Meanwhile, according to a special report on the right wing Debka, Netanyahu’s speech seems to have annoyed the U.S. administration: “US Secretary of State Hillary Clinton berated Israeli Prime Minister Binyamin Netanyahu for the powerful presentation of his case for confronting Iran with red lines instead of hitherto failed diplomacy and sanctions in his speech to the UN General Assembly Thursday, Sept. 27. This is reported by DEBKAfile’s Washington sources....Our sources report that Clinton made it clear that President Barack Obama would not tolerate the Israeli prime minister having a say in his Iran agenda. He remained committed to diplomacy regardless of Netanyahu’s warning that it was getting ‘late, very late’ to stop a nuclear Iran.”
This sense of urgency to tackle the Iranian threat is also evident in an op-ed by Yoel Meltzer, who wonders whether Netanyahu is up to the task: “despite his enormous potential — intelligent, charismatic, superb oratory skills, in-depth knowledge of economic issues — and despite the fact that he's been given chance after chance to be the type of Jewish leader that is so desperately lacking in Israel, Netanyahu has repeatedly failed to act at precisely those moments where his actions might have propelled the Jewish State in a very different and most likely healthier direction....Although the result of an Israeli strike, either alone or with the United States, will possibly mean war, the cost of Israeli inaction might be far worse. This is certainly clear to Prime Minister Netanyahu. The question is whether he will finally rise to the occasion and overcome his tendency of failing to act.”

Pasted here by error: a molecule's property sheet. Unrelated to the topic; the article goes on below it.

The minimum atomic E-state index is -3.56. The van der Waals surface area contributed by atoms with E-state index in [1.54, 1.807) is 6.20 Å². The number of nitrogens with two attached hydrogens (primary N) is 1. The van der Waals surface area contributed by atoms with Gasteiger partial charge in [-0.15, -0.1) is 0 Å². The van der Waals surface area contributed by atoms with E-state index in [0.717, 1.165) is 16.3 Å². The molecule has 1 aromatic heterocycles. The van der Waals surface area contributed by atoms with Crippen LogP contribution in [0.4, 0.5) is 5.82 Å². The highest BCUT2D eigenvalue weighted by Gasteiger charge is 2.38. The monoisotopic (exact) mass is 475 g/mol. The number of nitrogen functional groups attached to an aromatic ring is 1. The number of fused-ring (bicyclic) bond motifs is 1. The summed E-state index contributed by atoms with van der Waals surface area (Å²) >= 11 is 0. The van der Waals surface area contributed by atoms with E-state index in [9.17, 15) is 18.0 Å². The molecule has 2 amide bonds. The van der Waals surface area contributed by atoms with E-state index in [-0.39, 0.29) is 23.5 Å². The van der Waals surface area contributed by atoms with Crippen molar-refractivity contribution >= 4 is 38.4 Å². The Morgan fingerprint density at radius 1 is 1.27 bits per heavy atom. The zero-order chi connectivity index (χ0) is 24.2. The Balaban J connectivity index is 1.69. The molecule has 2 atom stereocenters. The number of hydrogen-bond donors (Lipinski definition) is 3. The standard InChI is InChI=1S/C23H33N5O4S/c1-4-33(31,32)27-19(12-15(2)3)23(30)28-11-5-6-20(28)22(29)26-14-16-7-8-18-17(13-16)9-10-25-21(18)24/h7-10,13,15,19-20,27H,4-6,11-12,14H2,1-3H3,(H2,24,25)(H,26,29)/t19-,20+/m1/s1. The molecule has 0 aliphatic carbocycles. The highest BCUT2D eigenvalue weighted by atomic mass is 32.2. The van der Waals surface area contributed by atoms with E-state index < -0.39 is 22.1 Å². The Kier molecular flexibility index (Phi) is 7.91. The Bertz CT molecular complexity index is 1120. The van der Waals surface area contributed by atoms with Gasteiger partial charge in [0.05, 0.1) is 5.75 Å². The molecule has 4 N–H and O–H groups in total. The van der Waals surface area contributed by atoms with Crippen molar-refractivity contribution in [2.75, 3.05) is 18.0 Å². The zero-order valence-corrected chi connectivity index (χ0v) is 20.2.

There is a similar urgency and emphasis in drawing ‘red lines’ in yesterday’s editorial on the Jerusalem Post in what could be another attempt to corner the Obama administration on the issue of Iran: “there is a real danger Iran’s leaders still believe force will not be used to stop them from achieving nuclear weapon capability, and that once they have the bomb, they will succeed in intimidating the international coalition and force it to stop the sanctions....the West, led by the U.S., must make it clear to Iran the severe consequences of its actions. President Obama might be averse to making public statements about ‘red lines.’ But he has already said that the U.S. will ‘do what it must’ to prevent Iran from going nuclear. He should spell out the meaning of this statement in clandestine yet candid messages relayed directly to Iran’s reckless leaders.”
In Iran, meanwhile, Netanyahu’s speech is more of the same and, according to at least one observer, amounted to “political escapism”: “Israeli Prime Minister Benjamin Netanyahu’s blatant remarks at the UN on Iran’s nuclear energy program is ironic….And I think that this was a desperate measure reflecting a state that is increasingly isolated in the international community and it is not a secret that Washington is not on the same page with Israel on Iran. And I think that this speech was a failure and will not add too many friends around the world, particularly among the developing nations that are solidly behind Iran, as reflected in the recent Non-Aligned summit in Iran that produced a communiqué in defense of Iran’s peaceful nuclear program.”